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A Platter of Figs and Other Recipes Hardcover – October 1, 2008
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"100 Million Years of Food" by Stephen Le
A fascinating tour through the evolution of the human diet, and how we can improve our health by understanding our complicated history with food. Learn more
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From Publishers Weekly
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About the Author
David Tanis is the author of A Platter of Figs and Other Recipes,Heart of the Artichoke and Other KitchenJourneys, and One Good Dish. His weekly column, City Kitchen, appears in The New York Times.
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Top Customer Reviews
This book is beautiful, inspiring, intelligent and unpretentious. It is laid out by seasonal menu, rather than classes of food, and gets you thinking about the experience of food as much as the creation. The recipes are well written with lovely pictures, clear formatting, and good descriptions.
I'll also include another quote from Tanis that you might find useful if contemplating a purchase: "Simplicity is key. People who cook fussy food for their friends seem to have the least fun. I say leave that fussy food to those with a staff and a paid dishwasher... A meal needn't be fancy, nor should it take all day to make. But, that said, most of the menus in this book are not those 30-minute-specials-with-only-3-ingredients whose intent seems to be to keep youout of the kitchen. What's wrong with spending a little time in the kitchen?"
The most telling test of value to me is if I donate it to the local library or pass it on to someone else.
I purchased A Platter of Figs a while back based on something I had read in Saveur Magazine. The book was suggested as a warm appealing book of approachable warm appealing meals for friends by a warm approachable author.
Much of that is true of this work. David Tanis comes across as a surviving latter-day hippie who found a job. He lives in Paris and California, and one can't escape the feeling that after his meals with seven other friends (his recipes are indicated as proportioned for eight people), they can all be found on his back porch enveloped in a cloud of sweet-smelling smoke from a stash, holding wine glasses in the dangle-dangerously position and saying words like "cool." It is a good read, and I was left with the image of myself in a pair of tattered jeans, a flannel shirt and a pair of sandals casually turning out knockout dinners while I sipped a glass of wine. The recipes are well thought out (with an occasional mistake or two) and nicely guided by Chef Tanis, and most of them are well within the realm of possibility for any moderately experienced cook.
The problem for me with this book is that it is not as simple as it purports to be...not if you are really doing things correctly.Read more ›
He said his favorite thing about the book is that it has made it easy for him to try out new ingredients (this week it was turnips) without a lot of fuss. He also enjoys the organization of the book by menu. Finally, this is truly a beautifully made book, with gorgeous photography and nice paper.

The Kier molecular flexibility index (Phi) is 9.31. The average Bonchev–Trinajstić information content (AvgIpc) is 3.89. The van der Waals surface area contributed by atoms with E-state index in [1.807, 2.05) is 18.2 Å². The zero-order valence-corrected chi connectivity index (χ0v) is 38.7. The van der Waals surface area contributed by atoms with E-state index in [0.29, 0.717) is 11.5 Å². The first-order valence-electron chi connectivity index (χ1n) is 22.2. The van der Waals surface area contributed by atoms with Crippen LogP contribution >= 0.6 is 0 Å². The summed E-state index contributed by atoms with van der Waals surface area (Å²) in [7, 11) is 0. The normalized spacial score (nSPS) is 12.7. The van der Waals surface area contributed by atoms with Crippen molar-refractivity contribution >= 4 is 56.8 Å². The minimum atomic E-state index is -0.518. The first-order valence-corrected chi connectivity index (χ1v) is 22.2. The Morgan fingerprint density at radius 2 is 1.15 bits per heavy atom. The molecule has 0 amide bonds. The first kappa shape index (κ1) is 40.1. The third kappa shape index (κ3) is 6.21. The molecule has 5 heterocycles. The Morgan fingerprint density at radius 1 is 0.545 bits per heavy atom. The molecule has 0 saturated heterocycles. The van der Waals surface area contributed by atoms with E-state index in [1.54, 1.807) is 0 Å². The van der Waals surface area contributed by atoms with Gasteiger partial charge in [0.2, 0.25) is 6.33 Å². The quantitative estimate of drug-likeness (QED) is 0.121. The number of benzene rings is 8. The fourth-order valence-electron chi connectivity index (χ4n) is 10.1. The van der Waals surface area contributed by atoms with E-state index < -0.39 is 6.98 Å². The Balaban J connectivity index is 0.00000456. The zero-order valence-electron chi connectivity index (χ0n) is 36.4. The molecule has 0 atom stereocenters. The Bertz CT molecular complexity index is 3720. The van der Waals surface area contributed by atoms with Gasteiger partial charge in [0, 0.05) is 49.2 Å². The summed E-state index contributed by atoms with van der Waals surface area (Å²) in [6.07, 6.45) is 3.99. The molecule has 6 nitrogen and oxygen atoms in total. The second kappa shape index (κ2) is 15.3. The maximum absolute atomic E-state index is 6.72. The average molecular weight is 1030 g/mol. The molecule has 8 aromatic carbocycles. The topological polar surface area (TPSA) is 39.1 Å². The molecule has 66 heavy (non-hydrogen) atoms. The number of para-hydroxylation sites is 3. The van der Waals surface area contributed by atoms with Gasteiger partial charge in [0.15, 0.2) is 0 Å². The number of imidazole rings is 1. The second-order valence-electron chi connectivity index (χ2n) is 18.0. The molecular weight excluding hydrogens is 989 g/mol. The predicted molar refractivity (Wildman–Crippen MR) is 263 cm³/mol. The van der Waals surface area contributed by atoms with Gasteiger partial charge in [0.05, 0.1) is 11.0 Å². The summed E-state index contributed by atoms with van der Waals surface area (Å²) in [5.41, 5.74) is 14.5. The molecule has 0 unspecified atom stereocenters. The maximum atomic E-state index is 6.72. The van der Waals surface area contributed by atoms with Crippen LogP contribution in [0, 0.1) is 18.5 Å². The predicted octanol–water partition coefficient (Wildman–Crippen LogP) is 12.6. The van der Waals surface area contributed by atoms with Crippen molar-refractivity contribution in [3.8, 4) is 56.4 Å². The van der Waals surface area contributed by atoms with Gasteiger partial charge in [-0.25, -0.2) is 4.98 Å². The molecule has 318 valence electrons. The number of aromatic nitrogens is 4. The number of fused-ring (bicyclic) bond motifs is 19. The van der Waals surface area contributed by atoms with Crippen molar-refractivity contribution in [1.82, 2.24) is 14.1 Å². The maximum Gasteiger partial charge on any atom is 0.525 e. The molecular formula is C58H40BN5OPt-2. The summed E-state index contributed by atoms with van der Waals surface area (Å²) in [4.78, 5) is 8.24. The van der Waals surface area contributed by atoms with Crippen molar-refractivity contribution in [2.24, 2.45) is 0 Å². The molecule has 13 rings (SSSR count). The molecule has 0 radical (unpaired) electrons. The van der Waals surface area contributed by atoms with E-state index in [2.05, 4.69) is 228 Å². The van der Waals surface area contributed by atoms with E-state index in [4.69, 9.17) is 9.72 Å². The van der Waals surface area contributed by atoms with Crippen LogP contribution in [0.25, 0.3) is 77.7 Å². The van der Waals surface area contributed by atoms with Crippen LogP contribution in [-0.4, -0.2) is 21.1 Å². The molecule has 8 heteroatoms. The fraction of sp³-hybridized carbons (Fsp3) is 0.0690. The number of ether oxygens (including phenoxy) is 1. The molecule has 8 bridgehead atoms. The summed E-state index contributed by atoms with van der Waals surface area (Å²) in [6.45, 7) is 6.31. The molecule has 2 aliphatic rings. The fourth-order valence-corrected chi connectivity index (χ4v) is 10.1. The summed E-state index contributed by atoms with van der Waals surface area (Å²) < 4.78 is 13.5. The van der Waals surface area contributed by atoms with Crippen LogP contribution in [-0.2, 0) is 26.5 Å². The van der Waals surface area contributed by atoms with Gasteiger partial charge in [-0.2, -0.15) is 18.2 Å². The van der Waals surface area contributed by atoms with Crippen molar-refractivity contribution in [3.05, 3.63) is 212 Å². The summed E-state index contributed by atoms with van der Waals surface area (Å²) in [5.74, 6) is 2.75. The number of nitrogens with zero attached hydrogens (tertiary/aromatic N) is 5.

I would say this book is great for a home chef with a bit of experience who is looking to try new things and expand their horizons.
I have made from this book: green chili stew, salmon with Vietnamese cucumbers, spinach pie, pork loin, paella with shrimp and squid ink, to name a few. All have turned out well.
There are so many memoir type cookbooks out there and although this is not officially one of them, Tanis does have his personal musings about food included with each menu. I love the memoir/cookbook genre, but they can be a bit precious...."The waft of the scent of (fill in name of flower/fruit) blossoms from the (fill in name of tree) in (fill in glamorous or exotic country) where my family had a house....." Tanis' musings are so engaging but with a down to earth voice that does not come off like he is trying to write a poetic novel. I have actually read both his books cover to cover. He wrote one sentence about zucchini as a preface to a another recipe for zucchini and I have taken this idea and eaten it literally hundreds of times adding my own variations (zucchini and onion cut up and slowly stewed in olive oil as a side dish, or over pasta). This is what I love about this book- Tanis encourages you to explore, to work with food the way a chef does- not by following exact times but cooking by smell, sight and feel and substituting based on what you happen to have on hand or what looks good at the market.
The book is also very of the moment (it's divided into seasonal menus) and yet not at all fussy.Read more ›
Most Recent Customer Reviews
I love his approach, It's purist but without being zealous or preachy. This book made me a fan and I bought 'One Good Dish' which I am still yet to explore.Published 9 days ago by Deborah G. Seidman
David Tanis never fails to disappoint. This is a lovely book with wonderful recipes.Published 10 days ago by Mary LaValley
This book is so great. Love the seasonal ideas for meals. Menus are fun and creative! Glad we got it!Published 2 months ago by DP
Purchased as a gift for my sister. She loved it. She had read David Tanis' work in the New York Times and looks forward to making the Yellow Hunger meal, as do I (I also own a... Read morePublished 4 months ago by Catherine Rudolph
This is one of my favorite cookbooks of 2014. Marvelous recipes, every one is absolutely delicious. All innovative and simple. Read morePublished 14 months ago by Charlene Smith